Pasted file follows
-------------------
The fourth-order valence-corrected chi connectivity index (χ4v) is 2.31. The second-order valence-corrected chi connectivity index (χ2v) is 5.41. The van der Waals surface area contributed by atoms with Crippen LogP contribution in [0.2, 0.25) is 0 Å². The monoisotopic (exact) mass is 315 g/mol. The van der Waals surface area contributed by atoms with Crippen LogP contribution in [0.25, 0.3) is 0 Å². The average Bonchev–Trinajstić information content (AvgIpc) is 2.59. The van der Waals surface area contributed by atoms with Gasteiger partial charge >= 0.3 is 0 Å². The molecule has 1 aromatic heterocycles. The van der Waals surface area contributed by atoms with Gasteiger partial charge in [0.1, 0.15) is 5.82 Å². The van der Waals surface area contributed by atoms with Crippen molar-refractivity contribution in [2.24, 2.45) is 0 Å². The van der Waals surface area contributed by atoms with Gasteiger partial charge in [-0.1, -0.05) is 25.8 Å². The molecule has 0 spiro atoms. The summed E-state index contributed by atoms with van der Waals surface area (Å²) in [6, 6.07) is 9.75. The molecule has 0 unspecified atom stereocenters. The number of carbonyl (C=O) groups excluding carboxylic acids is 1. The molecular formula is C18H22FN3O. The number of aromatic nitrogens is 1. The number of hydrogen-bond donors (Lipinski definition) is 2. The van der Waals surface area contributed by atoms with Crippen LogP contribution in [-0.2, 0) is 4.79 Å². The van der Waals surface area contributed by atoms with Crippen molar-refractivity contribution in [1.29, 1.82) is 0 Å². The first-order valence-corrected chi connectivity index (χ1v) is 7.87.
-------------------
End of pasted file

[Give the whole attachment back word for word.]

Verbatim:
The fourth-order valence-corrected chi connectivity index (χ4v) is 2.31. The second-order valence-corrected chi connectivity index (χ2v) is 5.41. The van der Waals surface area contributed by atoms with Crippen LogP contribution in [0.2, 0.25) is 0 Å². The monoisotopic (exact) mass is 315 g/mol. The van der Waals surface area contributed by atoms with Crippen LogP contribution in [0.25, 0.3) is 0 Å². The average Bonchev–Trinajstić information content (AvgIpc) is 2.59. The van der Waals surface area contributed by atoms with Gasteiger partial charge >= 0.3 is 0 Å². The molecule has 1 aromatic heterocycles. The van der Waals surface area contributed by atoms with Gasteiger partial charge in [0.1, 0.15) is 5.82 Å². The van der Waals surface area contributed by atoms with Crippen molar-refractivity contribution in [2.24, 2.45) is 0 Å². The van der Waals surface area contributed by atoms with Gasteiger partial charge in [-0.1, -0.05) is 25.8 Å². The molecule has 0 spiro atoms. The summed E-state index contributed by atoms with van der Waals surface area (Å²) in [6, 6.07) is 9.75. The molecule has 0 unspecified atom stereocenters. The number of carbonyl (C=O) groups excluding carboxylic acids is 1. The molecular formula is C18H22FN3O. The number of aromatic nitrogens is 1. The number of hydrogen-bond donors (Lipinski definition) is 2. The van der Waals surface area contributed by atoms with Crippen LogP contribution in [-0.2, 0) is 4.79 Å². The van der Waals surface area contributed by atoms with Crippen molar-refractivity contribution in [1.29, 1.82) is 0 Å². The first-order valence-corrected chi connectivity index (χ1v) is 7.87.